Our pupils, staff and alumni have been outstanding in their charitable initiatives this year. During lockdown they have volunteered, sung, run, climbed, walked and cycled vast distances for charities, designed cards, worked in testing labs, made PPE, published a children’s book and much more besides. Earlier in the year, pupils supported a danceathon in aid of Hurricane Dorian relief, contributed to a copper trail for the Australian bushfires, gave generously to the Harvest Festival foodbank, gathered books to found a library in a Nairobi slum and, along with their teachers, helped numerous other causes. Nobody chose to move our tribe online in March, but how well pupils and staff have negotiated this. It has not been without difficulties of course, but the resilience shown by so many will stand them in good stead for the future. By the same token, the dividends of greater digital fluency and the independence that online education have mandated are significant. LQ – the ability to learn – will be essential for this generation so greater ‘agency’, or ownership of their own learning, is a real investment for their future.
We know that the Upper Sixth and Fifth Form would have acquitted themselves really well in their exams, as these are two able cohorts who will now gain strong grades in a different way. Deprived of that opportunity to prove themselves in the exam room, many have launched themselves impressively into different opportunities this term. Several of our leavers have shown this to great effect by launching themselves towards the world of work and university. Ollie’s engineering, Molly’s creative writing, Jack’s golf, Liv’s social media work, and Tom’s music, for example, have all opened up career opportunities, whilst a huge array of courses have been completed by their peers, including Languages, Coding, Psychology, Accounting, Excel, Biochemistry, Wellbeing, Interview Skills and more.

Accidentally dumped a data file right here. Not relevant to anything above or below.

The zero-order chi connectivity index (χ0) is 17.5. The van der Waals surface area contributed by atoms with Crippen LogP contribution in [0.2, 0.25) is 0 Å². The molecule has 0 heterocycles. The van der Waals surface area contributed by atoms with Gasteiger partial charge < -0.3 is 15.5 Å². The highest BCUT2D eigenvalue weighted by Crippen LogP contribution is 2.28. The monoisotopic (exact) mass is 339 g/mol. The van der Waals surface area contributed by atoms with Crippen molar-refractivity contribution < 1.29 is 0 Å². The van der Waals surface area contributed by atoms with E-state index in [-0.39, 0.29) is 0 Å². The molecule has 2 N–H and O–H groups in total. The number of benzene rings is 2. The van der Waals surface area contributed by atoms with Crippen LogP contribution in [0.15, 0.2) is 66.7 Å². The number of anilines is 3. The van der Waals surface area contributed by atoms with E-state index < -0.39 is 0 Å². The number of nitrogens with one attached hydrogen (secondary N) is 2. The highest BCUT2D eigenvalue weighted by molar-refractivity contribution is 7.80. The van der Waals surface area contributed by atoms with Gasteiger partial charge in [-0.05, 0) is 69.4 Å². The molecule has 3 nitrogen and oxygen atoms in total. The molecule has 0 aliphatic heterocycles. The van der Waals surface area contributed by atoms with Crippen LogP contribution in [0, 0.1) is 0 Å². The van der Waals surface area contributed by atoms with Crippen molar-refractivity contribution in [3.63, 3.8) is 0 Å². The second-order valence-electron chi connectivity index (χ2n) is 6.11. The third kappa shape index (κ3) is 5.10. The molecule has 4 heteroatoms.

The historian, Yuval Noah Harari wrote that ‘If somebody describes to you the world of the mid-21st century and it sounds like science fiction, it is probably false. But then if somebody describes to you the world of the mid 21st-century and it doesn’t sound like science fiction – it is certainly false’. On the threshold of this changing world young people need versatility more than ever. So do adults. How much I admire the teachers who have become learners again this term. Their learning has undoubtedly enhanced their teaching, for, as Thomas Arnold suggested, ‘he is the best teacher of others who is the best taught himself.’ Having suggested a year ago that there is no app for great pedagogy, I have witnessed during lockdown that pupils value the interaction of live teaching very highly. This is not just habit; it reflects the skills of outstanding professionals who have rapidly mastered a different approach to motivating pupils, and new models of engagement and assessment.